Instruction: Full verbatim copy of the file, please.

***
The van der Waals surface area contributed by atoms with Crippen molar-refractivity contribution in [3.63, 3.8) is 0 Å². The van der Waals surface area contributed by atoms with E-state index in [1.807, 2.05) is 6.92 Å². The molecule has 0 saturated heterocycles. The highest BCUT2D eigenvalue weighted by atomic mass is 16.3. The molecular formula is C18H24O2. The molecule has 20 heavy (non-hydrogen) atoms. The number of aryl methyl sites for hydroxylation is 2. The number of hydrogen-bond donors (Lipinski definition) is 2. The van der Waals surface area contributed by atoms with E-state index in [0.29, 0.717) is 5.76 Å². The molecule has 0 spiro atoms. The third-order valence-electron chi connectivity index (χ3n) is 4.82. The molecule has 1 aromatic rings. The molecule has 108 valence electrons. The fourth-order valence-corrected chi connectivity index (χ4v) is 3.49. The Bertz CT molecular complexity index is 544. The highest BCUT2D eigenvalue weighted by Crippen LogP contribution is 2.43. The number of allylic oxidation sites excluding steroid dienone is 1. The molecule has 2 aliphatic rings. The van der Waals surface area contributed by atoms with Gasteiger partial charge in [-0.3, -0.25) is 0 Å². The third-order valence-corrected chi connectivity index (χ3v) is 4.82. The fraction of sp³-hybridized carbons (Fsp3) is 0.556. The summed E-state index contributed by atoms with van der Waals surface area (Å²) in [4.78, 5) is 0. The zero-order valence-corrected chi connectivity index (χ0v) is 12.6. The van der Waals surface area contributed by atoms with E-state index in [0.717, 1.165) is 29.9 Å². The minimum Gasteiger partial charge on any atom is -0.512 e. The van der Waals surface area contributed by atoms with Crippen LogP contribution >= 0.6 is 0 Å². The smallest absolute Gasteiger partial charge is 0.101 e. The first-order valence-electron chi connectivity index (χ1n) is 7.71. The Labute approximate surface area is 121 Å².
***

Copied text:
The van der Waals surface area contributed by atoms with Crippen molar-refractivity contribution in [3.63, 3.8) is 0 Å². The van der Waals surface area contributed by atoms with E-state index in [1.807, 2.05) is 6.92 Å². The molecule has 0 saturated heterocycles. The highest BCUT2D eigenvalue weighted by atomic mass is 16.3. The molecular formula is C18H24O2. The molecule has 20 heavy (non-hydrogen) atoms. The number of aryl methyl sites for hydroxylation is 2. The number of hydrogen-bond donors (Lipinski definition) is 2. The van der Waals surface area contributed by atoms with E-state index in [0.29, 0.717) is 5.76 Å². The molecule has 0 spiro atoms. The third-order valence-electron chi connectivity index (χ3n) is 4.82. The molecule has 1 aromatic rings. The molecule has 108 valence electrons. The fourth-order valence-corrected chi connectivity index (χ4v) is 3.49. The Bertz CT molecular complexity index is 544. The highest BCUT2D eigenvalue weighted by Crippen LogP contribution is 2.43. The number of allylic oxidation sites excluding steroid dienone is 1. The molecule has 2 aliphatic rings. The van der Waals surface area contributed by atoms with Gasteiger partial charge in [-0.3, -0.25) is 0 Å². The third-order valence-corrected chi connectivity index (χ3v) is 4.82. The fraction of sp³-hybridized carbons (Fsp3) is 0.556. The summed E-state index contributed by atoms with van der Waals surface area (Å²) in [4.78, 5) is 0. The zero-order valence-corrected chi connectivity index (χ0v) is 12.6. The van der Waals surface area contributed by atoms with E-state index in [0.717, 1.165) is 29.9 Å². The minimum Gasteiger partial charge on any atom is -0.512 e. The van der Waals surface area contributed by atoms with Crippen LogP contribution >= 0.6 is 0 Å². The smallest absolute Gasteiger partial charge is 0.101 e. The first-order valence-electron chi connectivity index (χ1n) is 7.71. The Labute approximate surface area is 121 Å².